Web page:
Essentially, due to fan outrage about the concept of the prequels existing and their dissatisfaction with the end result a child’s life was ruined, and yes I will go so far as to say potential was thwarted. You can’t tell me that Portman and Christiansen were always on point or that it ranks amongst Sam Jackson’s best works. As much as I’d like him you’d rattle off a bunch of Ewen MacGregor films before getting to the prequels. And if nothing else convinces you to absolve Jake Lloyd maybe this will: Did you like The Sixth Sense? I am assuming that you are a human being reading this and the answer is yes. Well, Haley Joel Osment is just one of those who auditioned for the role of Anakin but was not selected. So you can thank Jake Lloyd for The Sixth Sense if nothing else. Then feel free to troll on elsewhere, if you so please.

Rewind Review- Little Indi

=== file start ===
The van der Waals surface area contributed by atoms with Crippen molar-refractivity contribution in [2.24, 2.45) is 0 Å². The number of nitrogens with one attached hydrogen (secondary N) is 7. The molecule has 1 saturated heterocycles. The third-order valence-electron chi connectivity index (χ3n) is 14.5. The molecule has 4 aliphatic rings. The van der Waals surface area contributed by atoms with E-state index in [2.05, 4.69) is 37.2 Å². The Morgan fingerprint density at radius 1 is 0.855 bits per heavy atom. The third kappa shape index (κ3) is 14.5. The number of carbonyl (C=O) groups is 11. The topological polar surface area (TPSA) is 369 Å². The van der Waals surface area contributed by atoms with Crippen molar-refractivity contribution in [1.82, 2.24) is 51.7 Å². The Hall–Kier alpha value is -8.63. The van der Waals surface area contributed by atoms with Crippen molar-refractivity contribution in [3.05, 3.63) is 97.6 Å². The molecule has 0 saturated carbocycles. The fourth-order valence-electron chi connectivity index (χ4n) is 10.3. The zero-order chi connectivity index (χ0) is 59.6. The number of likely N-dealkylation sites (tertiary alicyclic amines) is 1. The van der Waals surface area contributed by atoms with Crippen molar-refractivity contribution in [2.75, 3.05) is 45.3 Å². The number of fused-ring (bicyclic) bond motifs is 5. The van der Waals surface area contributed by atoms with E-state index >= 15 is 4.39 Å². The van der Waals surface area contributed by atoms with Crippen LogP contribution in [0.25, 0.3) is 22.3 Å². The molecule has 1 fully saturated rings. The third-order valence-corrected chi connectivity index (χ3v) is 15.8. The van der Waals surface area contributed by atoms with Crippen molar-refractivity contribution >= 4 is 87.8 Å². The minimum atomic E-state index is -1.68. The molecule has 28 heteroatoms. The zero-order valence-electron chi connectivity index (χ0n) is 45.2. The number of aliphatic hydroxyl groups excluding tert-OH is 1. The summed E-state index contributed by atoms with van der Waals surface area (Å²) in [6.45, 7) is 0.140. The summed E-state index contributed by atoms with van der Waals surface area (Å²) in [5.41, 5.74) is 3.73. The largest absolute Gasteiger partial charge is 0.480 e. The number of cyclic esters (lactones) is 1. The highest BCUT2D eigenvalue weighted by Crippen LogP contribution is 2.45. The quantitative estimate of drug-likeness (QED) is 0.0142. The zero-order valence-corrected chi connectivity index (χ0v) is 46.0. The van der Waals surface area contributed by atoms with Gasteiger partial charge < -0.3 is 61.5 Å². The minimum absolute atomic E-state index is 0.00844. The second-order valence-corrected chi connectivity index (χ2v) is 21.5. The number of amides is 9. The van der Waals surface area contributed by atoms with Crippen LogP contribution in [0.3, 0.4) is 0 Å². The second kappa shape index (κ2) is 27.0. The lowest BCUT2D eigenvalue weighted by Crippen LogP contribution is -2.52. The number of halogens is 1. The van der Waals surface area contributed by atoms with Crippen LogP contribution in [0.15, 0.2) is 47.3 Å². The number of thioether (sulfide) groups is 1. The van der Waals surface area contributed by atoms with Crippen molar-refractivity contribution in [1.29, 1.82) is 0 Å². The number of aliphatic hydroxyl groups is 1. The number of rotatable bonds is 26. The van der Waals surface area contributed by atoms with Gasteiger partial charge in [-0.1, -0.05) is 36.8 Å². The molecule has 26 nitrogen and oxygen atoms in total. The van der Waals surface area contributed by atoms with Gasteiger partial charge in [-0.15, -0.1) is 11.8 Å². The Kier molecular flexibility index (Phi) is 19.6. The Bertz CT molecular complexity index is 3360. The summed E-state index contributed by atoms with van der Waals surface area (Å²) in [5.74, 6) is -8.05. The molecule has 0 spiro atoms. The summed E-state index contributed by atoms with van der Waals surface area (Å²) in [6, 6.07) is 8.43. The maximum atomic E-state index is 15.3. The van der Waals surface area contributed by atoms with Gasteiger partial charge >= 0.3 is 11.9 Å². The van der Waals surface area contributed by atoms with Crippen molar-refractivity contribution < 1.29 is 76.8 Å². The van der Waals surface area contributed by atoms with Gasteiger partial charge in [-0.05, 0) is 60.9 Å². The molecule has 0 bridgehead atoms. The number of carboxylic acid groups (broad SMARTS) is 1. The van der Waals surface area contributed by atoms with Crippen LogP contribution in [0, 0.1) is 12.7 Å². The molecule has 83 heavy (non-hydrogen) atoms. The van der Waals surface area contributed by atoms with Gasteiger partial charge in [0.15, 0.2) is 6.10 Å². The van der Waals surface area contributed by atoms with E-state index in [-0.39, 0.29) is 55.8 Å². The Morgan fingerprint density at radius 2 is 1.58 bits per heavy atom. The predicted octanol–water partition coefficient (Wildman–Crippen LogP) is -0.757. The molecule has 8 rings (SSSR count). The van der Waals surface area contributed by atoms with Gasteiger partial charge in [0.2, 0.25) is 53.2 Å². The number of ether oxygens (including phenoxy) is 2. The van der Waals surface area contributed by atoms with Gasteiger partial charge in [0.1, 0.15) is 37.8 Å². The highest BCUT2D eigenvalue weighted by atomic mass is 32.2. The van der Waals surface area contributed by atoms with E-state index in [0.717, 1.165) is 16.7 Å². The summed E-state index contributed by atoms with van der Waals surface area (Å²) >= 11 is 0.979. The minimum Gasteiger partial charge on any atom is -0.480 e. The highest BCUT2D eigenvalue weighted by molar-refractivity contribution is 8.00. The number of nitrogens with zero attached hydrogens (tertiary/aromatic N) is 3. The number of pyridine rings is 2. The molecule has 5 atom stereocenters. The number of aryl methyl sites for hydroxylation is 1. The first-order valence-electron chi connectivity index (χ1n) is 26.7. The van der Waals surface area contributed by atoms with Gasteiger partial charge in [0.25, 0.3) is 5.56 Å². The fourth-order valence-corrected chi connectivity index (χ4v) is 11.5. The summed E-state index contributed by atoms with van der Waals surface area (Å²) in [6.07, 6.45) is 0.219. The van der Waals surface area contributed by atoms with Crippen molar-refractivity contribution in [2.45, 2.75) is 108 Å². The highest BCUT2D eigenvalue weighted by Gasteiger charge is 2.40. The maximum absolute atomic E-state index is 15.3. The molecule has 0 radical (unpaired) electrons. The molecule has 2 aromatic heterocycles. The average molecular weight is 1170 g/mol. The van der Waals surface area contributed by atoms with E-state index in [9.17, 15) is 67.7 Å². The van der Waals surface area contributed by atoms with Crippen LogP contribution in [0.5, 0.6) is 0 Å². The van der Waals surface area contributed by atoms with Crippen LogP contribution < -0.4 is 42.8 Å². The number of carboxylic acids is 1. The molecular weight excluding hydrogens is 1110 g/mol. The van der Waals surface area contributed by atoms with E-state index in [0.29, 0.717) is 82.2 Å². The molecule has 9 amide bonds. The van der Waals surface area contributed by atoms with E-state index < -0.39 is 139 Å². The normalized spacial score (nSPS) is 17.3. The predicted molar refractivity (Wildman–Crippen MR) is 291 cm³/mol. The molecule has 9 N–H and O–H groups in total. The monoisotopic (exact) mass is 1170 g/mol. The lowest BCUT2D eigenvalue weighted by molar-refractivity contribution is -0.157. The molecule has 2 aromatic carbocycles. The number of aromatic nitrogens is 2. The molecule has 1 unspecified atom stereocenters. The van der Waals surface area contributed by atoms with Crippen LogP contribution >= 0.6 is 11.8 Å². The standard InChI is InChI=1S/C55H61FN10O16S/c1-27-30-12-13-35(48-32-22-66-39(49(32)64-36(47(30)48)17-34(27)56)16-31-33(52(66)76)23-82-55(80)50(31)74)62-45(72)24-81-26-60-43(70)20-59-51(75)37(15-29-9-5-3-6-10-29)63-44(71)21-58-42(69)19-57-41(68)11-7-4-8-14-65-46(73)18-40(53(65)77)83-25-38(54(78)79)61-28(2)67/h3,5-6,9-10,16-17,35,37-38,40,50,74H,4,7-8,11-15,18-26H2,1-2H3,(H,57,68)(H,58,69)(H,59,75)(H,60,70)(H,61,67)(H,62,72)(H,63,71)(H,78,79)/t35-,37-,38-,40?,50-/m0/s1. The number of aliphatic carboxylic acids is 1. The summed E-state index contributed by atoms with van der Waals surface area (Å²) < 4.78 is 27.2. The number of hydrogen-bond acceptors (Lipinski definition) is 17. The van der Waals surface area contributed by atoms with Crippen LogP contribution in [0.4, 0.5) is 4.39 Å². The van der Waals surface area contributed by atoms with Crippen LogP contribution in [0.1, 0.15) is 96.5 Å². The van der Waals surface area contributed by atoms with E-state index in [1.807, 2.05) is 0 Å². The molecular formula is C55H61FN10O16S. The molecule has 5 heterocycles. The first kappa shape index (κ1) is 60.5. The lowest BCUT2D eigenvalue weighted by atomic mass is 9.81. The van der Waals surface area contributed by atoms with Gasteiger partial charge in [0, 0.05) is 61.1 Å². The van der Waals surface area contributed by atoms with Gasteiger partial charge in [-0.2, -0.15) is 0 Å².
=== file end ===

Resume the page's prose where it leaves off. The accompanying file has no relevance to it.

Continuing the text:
As those who know me, and if such a person exists, cyberstalk me, know I created this blog after writing on another site, which shall remain nameless, for a while. The point is, I have material sitting around waiting to be re-used on occasion I will re-post them here. Some of those articles or reviews may have been extemporaneous at the time but are slightly random now, hence the new title and little intro, regardless enjoy!

Little Indi is a film that is playing as part of a new series called New Spanish Cinema at the Film Society at Lincoln Center. It tells the tale of a boy named Arnau, nicknamed “Little Indian” for reasons unknown to us (one can assume it’s based on his appearance but it is not confirmed), who is desperately trying to earn himself money to pay a lawyer to assist his mom who is incarcerated.